*This is my first footnote on the Treelife Blog and I want to make it count.  “Cheaper” clothing, in almost any instance, is probably not cheaper when you actually consider ALL the costs involved.  Michael Pollan, with the help of his beloved farmer friend Joel Salatin, effectively articulates in Omnivore’s Dilemma the truth about the “higher cost” of organic food.  They put it this way, “whenever I hear people say clean food is expensive, I tell them it’s actually the cheapest food you can buy. That always gets their attention. Then I explain that with our [small-production/local/organic/sustainable] food all of the costs are figured into the price. Society is not bearing the cost of water pollution, of antibiotic resistance, of food-borne illnesses, of crop subsidies, of subsidized oil and water – of all the hidden costs to the environment and the taxpayer that make cheap food seem cheap. No thinking person will tell you they don’t care about all that. I tell them the choice is simple: You can buy honestly priced food or you can buy irresponsibly priced food.” While I know much less about the true costs of “cheap” clothing than I do about “cheap food” I know that the same basic principles apply.  That is, that the social, environmental, and long-term economic costs, notwithstanding the basic tenants of fair wages and fair trade, of producing cheap clothing are not figured into the price we pay for a pair of pants from the gap.  With mass-produced food and with mass-produced anything, really, true cost involves much more than the number of dollars we actually have to dig into our [mass-produced] pockets for.  Taking this into account, particularly if we are choosy about how we source our fabric and yarn, makes sewing a skirt or knitting a hat seem less-expensive than before.  For more information on true cost, check out The True Cost of Low Prices: The Violence of Globalization.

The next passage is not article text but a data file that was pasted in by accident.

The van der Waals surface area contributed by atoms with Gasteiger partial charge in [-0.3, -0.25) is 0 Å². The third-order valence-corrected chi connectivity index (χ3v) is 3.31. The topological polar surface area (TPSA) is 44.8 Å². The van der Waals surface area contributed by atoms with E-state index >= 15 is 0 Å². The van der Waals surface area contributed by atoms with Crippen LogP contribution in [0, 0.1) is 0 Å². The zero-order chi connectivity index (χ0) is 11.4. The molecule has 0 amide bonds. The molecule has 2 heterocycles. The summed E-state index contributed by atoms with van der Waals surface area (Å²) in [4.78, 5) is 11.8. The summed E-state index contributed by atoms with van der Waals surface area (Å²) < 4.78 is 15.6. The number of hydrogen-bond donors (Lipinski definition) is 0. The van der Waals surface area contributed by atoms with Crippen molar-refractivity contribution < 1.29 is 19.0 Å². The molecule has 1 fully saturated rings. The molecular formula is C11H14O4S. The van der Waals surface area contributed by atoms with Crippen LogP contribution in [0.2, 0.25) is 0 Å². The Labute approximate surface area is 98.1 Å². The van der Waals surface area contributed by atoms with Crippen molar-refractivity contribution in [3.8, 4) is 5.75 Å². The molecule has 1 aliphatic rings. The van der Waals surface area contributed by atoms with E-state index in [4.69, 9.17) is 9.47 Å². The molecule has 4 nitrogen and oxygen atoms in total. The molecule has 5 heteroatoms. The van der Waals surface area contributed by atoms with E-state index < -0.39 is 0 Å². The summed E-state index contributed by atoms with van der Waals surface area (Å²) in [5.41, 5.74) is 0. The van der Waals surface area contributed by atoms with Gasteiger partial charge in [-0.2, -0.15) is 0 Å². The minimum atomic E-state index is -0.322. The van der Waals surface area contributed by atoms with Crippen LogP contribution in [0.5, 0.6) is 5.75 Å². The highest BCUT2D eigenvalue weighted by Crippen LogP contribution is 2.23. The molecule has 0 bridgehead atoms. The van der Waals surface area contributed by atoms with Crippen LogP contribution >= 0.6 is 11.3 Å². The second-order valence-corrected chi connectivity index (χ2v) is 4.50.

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Food: The Love Factor

The Official Book of the Month, my friends, is Animal, Vegetable, Miracle by Barbara Kingsolver.  It’s slaying me, as my friend Abby would say.  (If I read half as much as Abby, I’d have three honorary doctorates right now, but that’s another blogpost).   I’ll allow you two tries — that’s what it took for me.  The 1st time I picked it up, it seemed altogether too celebratory about a topic that is actually an international health, food, and farming crisis.  The fact that it doesn’t take the kind of tone we humans reserve for crises, had me a bit skeptical.  Where were all the scary statistics?  The fear-based arguments?  Where was the anger?  The blaming?  Don’t they want me to feel like an idiot for eating what I’ve been eating my whole life?  9 months ago, I put this book down after 15 pages…and then along came the intelligent voters of my book club, and alas, here I am reading and absolutely adoring it.  In what context is timing (and, perhaps, mandate) not everything?

steam

delayed gratification

So, request it at your library.  Grab a copy of it used.  Or, borrow mine when I’m done.  I think it’s even out in paperback now.  Just promise me you’ll read it this summer, because, let’s face it — summer is when the bounty is highest.

I’m not going to make this blogpost a book report, so go ahead and keep reading.  In fact, I’m not going to attempt to sum up the beautiful and most compelling argument this book makes about what to eat and when.  Barbara Kingsolver, even on a bad day, could persuade me to consume copious amounts of dog vomit, and convince me it was tasty, with her lovely turn of phrase.  You’re going to read the book this summer anyway — you already promised — so I don’t need to restate what’s already been said so well.

This is what I do need to say:  Food!  The Love Factor. All this talk about food — what’s in it? what’s not?  where’d it come from? who touched it? where did it spend its adolescence? how far did it travel before I bought it? how many precious fossil fuels were used? who’s selling it? who’s reaping the major reward here?  gets me, truly it does.  The who, what, when, where, and why of food production has dramatically altered the way I shop and eat.  If I could talk about food politics as beautifully as our gal, Babs Kingsolver, I’d get on my soapbox too.

Barbara is held in high esteem

Barbara is held in high esteem